Russia’s invasion of Ukraine made this game harder to play, however. Authoritarian players like Ivanishvili had to make clearer to both their citizens and international partners which side they were on. While the Georgian Dream government’s decision to not join the sanctions against Russia and attacks on the Zelenskiy government gave an answer of a sort, Georgian Dream still remained cautious in not overtly diverting from its EU path and justified its position by stating it was attempting to “avoid war.” Two years into its full-scale war, however, it seems that Russia wanted to better delineate countries that were on its sphere of influence. This seems to be the rationale behind having Georgian Dream reintroduce the Kremlin-style “foreign agent” law after it failed in 2023. The same bill has been introduced by Russia-favoring autocrats in Kyrgyzstan and Milorad Dodik’s Republika Srpska during the exact same period.

With the reintroduction of the Russia-inspired law and Ivanishvili’s open declaration of his intentions, Georgian Dream’s pro-EU mask has finally come off. The massive and continuous protests in Georgia suggest that citizens of a country where over 89% of the public is in favor of EU integration will not tolerate repressive Kremlin-inspired laws or a Russian-style government. Yet 12 years in power has strengthened Georgian Dream’s state capacity and provided the party with sophisticated tools and resources to push its agenda—including dominance of major information channels and control over a large part of the civil service. The existence of illiberal actors within the EU itself such as Viktor Orbán gives further support to Ivanishvili’s agenda.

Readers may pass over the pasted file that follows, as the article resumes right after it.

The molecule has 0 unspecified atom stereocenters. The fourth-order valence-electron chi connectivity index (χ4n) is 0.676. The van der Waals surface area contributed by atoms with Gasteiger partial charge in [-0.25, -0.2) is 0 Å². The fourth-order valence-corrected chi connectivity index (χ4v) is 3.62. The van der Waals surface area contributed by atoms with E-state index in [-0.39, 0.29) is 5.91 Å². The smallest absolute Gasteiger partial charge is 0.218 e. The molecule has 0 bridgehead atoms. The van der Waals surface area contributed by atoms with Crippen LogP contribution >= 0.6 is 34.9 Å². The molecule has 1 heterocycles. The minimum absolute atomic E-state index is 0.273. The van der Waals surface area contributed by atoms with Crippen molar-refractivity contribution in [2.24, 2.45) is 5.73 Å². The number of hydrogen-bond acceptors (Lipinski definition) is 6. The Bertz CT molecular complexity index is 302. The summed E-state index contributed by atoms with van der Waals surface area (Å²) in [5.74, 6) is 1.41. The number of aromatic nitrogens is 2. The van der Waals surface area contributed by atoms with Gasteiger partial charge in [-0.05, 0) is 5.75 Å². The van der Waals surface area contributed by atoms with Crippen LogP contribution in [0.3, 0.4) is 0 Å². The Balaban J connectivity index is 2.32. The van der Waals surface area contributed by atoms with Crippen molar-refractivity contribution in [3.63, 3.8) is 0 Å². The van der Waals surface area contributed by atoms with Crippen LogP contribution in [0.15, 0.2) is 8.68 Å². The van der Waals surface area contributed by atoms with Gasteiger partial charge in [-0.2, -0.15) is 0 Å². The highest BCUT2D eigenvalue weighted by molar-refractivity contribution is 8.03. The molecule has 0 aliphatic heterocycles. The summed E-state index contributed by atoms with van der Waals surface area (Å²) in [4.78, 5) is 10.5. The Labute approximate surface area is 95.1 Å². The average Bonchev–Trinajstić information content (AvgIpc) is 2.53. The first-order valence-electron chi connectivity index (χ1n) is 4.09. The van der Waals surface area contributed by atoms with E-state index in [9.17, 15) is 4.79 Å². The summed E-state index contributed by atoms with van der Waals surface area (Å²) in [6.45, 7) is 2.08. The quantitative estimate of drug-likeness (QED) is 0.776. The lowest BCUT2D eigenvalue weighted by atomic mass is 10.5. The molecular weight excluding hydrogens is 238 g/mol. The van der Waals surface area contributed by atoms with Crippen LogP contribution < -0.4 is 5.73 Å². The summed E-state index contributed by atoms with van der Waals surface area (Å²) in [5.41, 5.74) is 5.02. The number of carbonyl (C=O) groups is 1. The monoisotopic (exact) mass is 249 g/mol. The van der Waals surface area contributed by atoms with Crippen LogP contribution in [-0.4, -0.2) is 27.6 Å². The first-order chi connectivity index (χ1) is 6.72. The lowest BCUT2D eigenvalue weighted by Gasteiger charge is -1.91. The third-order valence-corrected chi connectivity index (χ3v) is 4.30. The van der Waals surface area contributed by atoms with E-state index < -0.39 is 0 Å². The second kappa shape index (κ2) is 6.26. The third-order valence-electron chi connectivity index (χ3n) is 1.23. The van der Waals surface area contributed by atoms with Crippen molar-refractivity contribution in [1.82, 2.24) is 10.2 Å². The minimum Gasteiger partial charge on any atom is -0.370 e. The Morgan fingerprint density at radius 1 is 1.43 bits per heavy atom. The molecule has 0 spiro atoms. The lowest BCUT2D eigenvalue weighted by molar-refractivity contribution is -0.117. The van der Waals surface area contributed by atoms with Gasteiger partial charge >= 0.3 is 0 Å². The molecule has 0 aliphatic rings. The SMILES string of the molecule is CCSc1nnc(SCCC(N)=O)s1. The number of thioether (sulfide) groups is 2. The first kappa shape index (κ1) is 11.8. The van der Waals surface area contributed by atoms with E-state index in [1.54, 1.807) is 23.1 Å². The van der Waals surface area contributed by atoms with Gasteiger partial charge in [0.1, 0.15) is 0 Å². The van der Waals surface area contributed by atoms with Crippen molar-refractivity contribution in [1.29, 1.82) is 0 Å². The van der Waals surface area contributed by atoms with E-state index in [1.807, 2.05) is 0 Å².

Almost all parliamentarians who voted for the “foreign agent” law have ties to the West.

This means that Georgia’s overwhelmingly pro-EU public and civil society need backing from its Western partners in their final fight against Ivanishvili’s government. Ivanishvili has announced that he heads a pro-Russian regime, and it is high time to finally treat him as such. Citizens spending days out on the streets in Georgia should get vocal encouragement and support from the West. Georgian Dream members should no longer be met with open hands in EU institutions. And attention should not be diverted from Georgia’s upcoming elections despite it being election season in the United States and the EU. In addition, sanctions should be used as a tool against Ivanishvili’s cronies. Almost all parliamentarians who voted for the “foreign agent” law have ties to the West; imposing sanctions on them will make them less willing to continue serving Ivanishvili’s interests. The same approach can apply to other institutions captured by Ivanishvili.

The next months will mark a clear make or break moment for Georgian democracy—a few months from now, Georgia can either become Russia’s backyard or a democratic EU candidate country. Everything needs to be done to ensure that the outcome is the latter.

Anastasia Mgaloblishvili is a ReThink.CEE fellow at the German Marshall Fund of the United States. 

This article was first published by Transitions on May 2, 2024.